The Perks of Play to Better Your Movement

You can use play as an incredibly effective and enjoyable way to improve your quality of movement.

Play gets a bad rap. We call it kid’s stuff—silly and impractical. But this attitude doesn’t take into account the huge neuroplastic benefits of playful exploration. You can use play as an incredibly effective and enjoyable way to improve your quality of movement. Let’s dig into the why and how a bit, shall we?

Use Self-Directed Practice

More and more evidence points to self-directed practice as the most effective way to learn and perform new skills, from suturing1 to punching.2 We probably understand this intuitively. When we’re practicing something according to our own schedule and level of enjoyment, we’re more likely to stick with it. There’s something innately gratifying about taking ownership of our training and practice. Play is intrinsically self-directed. You go until it stops being enjoyable, and then you switch to something new.

Introduce Constraints-Based Exploration

When playing with our quality of movement, we need more guidance than simply “do better.” This is the value of introducing constraints. Adding a constraint to a movement (for example, balancing a book on your hand while rolling from back to belly) forces you to bring your attention to an external focus. It gives you a specific task to accomplish, one that gives you instant feedback to whether or not you completed the movement successfully. We also know that an external focus of attention improves performance relative to an internal focus.3

Include Variation

We’ve talked before about the benefits of variation in your movement practice. More so than rote repetition, variation in our movements is critical to the learning process.4 No toddler reps out Turkish get ups to learn how to walk. They constantly explore novel variations on how to organize their bodies for the ultimate task: balance in the gravitational field.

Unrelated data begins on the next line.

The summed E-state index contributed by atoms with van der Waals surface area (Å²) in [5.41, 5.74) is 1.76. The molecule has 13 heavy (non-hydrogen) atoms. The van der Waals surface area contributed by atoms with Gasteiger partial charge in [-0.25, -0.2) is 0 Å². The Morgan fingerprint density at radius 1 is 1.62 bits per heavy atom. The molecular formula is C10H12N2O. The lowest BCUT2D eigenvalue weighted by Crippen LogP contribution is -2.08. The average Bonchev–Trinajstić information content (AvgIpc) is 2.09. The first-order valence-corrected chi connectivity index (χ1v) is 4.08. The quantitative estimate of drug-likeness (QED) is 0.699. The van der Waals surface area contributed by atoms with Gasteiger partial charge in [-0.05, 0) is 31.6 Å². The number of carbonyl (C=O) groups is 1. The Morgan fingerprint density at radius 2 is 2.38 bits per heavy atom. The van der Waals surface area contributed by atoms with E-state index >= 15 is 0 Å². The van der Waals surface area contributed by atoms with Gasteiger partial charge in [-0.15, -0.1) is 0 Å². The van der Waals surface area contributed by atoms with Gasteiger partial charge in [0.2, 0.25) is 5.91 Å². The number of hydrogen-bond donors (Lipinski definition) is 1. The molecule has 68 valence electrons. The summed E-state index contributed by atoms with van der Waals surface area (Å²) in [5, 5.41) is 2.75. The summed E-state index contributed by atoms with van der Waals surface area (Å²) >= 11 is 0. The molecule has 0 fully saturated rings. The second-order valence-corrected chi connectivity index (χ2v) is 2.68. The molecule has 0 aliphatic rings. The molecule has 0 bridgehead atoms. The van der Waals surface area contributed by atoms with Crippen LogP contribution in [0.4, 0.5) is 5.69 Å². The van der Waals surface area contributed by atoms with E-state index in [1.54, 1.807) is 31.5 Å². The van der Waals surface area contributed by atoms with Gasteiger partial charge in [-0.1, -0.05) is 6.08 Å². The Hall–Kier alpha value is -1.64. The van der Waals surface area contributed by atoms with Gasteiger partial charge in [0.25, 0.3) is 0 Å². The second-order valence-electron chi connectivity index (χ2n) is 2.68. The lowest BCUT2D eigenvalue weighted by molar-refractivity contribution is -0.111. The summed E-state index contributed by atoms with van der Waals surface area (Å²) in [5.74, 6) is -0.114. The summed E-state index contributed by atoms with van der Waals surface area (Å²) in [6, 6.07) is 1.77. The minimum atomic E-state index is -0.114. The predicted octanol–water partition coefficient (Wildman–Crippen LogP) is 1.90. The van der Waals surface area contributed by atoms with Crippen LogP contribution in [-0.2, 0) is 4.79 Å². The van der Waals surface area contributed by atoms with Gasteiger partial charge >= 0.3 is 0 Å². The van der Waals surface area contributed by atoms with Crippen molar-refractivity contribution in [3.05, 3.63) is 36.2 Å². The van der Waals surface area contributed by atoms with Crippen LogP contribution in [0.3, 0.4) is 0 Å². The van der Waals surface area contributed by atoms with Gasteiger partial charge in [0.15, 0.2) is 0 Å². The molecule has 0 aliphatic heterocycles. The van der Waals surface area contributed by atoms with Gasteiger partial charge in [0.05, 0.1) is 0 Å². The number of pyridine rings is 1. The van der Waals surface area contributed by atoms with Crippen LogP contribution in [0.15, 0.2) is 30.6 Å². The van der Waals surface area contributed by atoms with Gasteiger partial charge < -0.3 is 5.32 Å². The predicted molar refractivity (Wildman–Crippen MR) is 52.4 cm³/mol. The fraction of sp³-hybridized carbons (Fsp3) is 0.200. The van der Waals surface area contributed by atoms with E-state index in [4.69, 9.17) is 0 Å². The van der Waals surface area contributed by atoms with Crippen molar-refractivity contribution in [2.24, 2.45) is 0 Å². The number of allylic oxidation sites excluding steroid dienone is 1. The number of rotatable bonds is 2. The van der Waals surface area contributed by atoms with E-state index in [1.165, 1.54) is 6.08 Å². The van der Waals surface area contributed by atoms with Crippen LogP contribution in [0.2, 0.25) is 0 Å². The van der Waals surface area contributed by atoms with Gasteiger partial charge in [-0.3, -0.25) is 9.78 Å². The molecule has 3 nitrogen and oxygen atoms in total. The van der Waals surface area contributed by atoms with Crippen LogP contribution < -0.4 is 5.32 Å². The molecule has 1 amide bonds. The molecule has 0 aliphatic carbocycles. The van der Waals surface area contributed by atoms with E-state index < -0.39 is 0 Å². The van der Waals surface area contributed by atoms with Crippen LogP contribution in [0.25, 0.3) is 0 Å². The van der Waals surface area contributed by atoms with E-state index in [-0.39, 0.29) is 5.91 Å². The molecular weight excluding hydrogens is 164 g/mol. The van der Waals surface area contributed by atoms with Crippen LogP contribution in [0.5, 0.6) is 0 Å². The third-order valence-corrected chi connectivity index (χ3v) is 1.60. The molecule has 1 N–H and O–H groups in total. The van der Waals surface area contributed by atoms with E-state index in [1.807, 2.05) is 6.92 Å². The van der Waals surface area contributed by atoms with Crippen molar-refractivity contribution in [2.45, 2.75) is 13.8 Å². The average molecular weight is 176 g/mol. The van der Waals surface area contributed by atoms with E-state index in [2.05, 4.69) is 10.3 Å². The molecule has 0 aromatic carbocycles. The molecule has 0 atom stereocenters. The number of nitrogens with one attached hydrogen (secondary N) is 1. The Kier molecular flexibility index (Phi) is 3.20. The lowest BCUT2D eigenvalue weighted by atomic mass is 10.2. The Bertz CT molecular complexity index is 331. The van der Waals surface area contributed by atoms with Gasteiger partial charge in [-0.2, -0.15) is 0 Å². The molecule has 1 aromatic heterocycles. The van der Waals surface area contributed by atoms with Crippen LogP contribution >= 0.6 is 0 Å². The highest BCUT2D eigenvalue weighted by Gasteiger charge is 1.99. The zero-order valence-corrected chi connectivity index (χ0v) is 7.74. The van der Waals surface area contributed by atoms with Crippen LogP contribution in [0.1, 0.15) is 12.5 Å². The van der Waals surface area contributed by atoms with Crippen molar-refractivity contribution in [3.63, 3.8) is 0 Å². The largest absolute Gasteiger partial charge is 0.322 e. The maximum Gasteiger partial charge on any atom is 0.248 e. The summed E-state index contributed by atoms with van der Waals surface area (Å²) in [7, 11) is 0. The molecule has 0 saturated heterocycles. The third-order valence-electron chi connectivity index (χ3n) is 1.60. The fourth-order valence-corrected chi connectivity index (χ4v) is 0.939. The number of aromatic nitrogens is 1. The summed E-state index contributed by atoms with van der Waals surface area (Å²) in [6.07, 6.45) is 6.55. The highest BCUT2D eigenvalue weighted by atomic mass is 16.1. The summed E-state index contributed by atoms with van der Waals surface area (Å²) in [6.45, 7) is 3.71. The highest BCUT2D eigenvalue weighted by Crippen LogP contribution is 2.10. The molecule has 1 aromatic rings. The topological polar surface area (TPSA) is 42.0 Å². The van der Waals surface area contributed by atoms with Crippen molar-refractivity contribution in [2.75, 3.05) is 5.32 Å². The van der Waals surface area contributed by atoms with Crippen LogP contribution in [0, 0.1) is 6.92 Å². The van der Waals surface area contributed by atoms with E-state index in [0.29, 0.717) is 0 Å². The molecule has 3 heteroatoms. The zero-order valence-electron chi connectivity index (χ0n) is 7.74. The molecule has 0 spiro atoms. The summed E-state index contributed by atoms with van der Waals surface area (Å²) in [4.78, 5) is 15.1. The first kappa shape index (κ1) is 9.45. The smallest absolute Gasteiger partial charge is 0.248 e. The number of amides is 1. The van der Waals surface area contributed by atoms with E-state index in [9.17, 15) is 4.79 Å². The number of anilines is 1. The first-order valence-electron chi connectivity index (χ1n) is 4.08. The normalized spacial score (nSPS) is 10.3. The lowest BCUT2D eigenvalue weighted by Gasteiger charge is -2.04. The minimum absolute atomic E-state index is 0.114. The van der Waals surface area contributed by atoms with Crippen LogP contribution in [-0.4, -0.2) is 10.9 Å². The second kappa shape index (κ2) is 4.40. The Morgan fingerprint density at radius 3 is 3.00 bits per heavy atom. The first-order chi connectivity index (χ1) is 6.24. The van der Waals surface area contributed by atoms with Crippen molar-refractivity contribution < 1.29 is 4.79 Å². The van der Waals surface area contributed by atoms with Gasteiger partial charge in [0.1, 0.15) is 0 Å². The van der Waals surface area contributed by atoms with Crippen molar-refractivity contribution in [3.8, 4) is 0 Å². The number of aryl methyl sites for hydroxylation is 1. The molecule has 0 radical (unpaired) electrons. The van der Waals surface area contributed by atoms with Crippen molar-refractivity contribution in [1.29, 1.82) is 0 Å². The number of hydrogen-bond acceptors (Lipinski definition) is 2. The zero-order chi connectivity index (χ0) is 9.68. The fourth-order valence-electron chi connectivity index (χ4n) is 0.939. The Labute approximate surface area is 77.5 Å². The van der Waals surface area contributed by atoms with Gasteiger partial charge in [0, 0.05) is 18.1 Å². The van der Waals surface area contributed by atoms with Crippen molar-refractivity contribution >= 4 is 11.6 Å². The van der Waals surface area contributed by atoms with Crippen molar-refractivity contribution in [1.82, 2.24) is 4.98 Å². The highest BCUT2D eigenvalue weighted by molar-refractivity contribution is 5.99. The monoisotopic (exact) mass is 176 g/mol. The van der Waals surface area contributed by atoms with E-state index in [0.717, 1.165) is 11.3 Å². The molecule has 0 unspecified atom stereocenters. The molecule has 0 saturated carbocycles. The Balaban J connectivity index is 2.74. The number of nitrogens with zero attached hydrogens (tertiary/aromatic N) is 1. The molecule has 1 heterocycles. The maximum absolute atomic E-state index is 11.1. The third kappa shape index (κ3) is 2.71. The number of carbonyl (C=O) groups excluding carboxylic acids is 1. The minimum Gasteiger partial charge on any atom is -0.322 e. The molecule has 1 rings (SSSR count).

So How Do We Play?

This seems like an odd conversation to have, doesn’t it? When did we forget how to play?

I find the simplest way to bring self-direction, constraints, and variation into my practice is to work with time blocks rather than sets and reps. Within a given time block, how many subtle variations can you find in your squat? Can you change up your stance? The bar’s position? How many quality repetitions can you get in a 5 minute window?

How many ways can you find to get up and down from the ground? How many ways can you enter a handstand? The options are limitless. Yes, it takes a little bit of thoughtful creativity, but the benefits to your quality of movement are well worth it.

Figure out your movement:

What You Feel Says More Than What You See In Movement


1. Safir, O, et al. (2013). “Self-directed practice schedule enhances learning of suturing skills“. Canadian Journal of Surgery. doi: 10.1503/cjs.019512.

2. Halperin, I., Chapman, D. W., Martin, D. T., Lewthwaite, R., & Wulf, G. (2016). “Choices enhance punching performance of competitive kickboxers“. Psychological Research, 1-8.

3. Wulf, G & Su, J. (2007): “An External Focus of Attention Enhances Golf Shot Accuracy in Beginners and Experts“. Research Quarterly for Exercise and Sport.

4. Carey JR, et al. “Neuroplasticity promoted by task complexity”. Exercise and Sport Science Reviews, 33(2005):24-31.

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